"There is only one way to look at things until someone shows us how to look at them with different eyes." - Pablo Picasso
Good company culture cultivates engagement and innovation. Research shows that workplace innovation leads to significant and sustainable improvements in organizational performance, employee engagement and overall well-being.
For years, many companies have implemented the Gemba Walk to uncover new ways to do things. Gemba Walk translates to “the real place” in Japanese, also known as “the place where value is created.” In the practice of Lean and Six Sigma this means not only taking the time to watch how the process is done, but also talking with those who do the job, engaging with the employees to gain knowledge about the work process and exploring opportunities for innovation and continuous improvement. Too often though, when done incorrectly, a Gemba Walk has no value added and brings down employee engagement because we fall prey to authority bias.
Authority bias can be described in two ways: 1) it is our “tendency to overvalue the opinions of those in authority and undervalue opinions from the bottom and 2) it is our inclination to be more influenced by the opinion of an authority figure without questioning. This can unfold in two ways. We can leave ideas on the table when we don’t tap into all our employees and only speak to a select few, our "go-to people", meaning those with a title, position, or seniority. Secondly, production workers may feel culturally that speaking up is not within their job and would be disrespectful, they don’t dare to question authority and they don’t want to expose themselves to embarrassment or rejection.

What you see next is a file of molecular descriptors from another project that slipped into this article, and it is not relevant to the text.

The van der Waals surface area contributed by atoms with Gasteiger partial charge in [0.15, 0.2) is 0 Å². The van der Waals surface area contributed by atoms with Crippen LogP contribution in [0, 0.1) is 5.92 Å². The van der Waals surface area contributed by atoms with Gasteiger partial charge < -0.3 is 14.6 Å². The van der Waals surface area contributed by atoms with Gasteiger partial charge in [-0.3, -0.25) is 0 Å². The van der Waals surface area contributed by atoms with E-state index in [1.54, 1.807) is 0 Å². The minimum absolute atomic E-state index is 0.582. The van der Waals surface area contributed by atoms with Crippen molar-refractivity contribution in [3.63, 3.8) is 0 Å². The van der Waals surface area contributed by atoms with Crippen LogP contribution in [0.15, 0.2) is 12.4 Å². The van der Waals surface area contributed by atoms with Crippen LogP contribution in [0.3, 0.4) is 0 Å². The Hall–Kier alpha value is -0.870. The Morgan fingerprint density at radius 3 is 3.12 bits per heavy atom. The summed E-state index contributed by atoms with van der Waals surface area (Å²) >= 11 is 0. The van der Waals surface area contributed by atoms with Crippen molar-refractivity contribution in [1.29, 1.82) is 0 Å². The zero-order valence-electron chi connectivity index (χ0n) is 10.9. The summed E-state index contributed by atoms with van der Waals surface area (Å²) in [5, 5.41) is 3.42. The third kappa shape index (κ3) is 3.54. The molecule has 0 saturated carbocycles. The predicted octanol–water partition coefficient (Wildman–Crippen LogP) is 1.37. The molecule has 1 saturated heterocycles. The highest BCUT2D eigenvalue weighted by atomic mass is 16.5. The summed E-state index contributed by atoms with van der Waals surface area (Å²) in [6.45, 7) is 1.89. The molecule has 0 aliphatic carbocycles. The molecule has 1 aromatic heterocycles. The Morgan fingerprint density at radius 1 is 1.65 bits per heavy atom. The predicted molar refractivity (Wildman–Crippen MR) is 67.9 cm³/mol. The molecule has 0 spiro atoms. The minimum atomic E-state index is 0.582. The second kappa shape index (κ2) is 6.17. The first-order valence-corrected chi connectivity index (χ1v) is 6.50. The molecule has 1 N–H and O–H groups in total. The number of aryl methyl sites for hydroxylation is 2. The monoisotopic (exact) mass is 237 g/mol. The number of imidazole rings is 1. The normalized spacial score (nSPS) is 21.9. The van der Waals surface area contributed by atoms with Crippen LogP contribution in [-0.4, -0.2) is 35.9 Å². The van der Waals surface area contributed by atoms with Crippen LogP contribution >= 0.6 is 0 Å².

Because bias is a shortcut our brains use to save time, no leader is immune to it, yet we can take steps to determine if our bias is enhancing employee’s creative ability to drive innovation or diminishing the opportunity for our employees to participate. It means we need to confront embedded attitudes and behaviors (within ourselves and employees), ask ourselves difficult questions, and be open to the experiences from a diverse range of employees. The good news is creating a space for participation and innovation is a teachable skill. Here are 4 tips for your next Gemba Walk:
- Recognize that bias is a natural part of the human condition.
- Pause before selecting your Gemba team; does your team represent diversity in age, gender, languages spoken in your workplace?
- Ensure your team seeks out the opinions of your diverse workforce regardless of age, race, gender, preferred language, position or seniority.
- Create a safe environment where your employees feel included, where it’s safe to learn, contribute, and challenge the status quo all with the fear of embarrassment.
By equipping your leaders and employees, your organization can stay ahead of the curve and thrive. To learn more on inclusive practices and how to create a psychological safe environment, contact Paola A. Velasquez, Director of DEI in Manufacturing.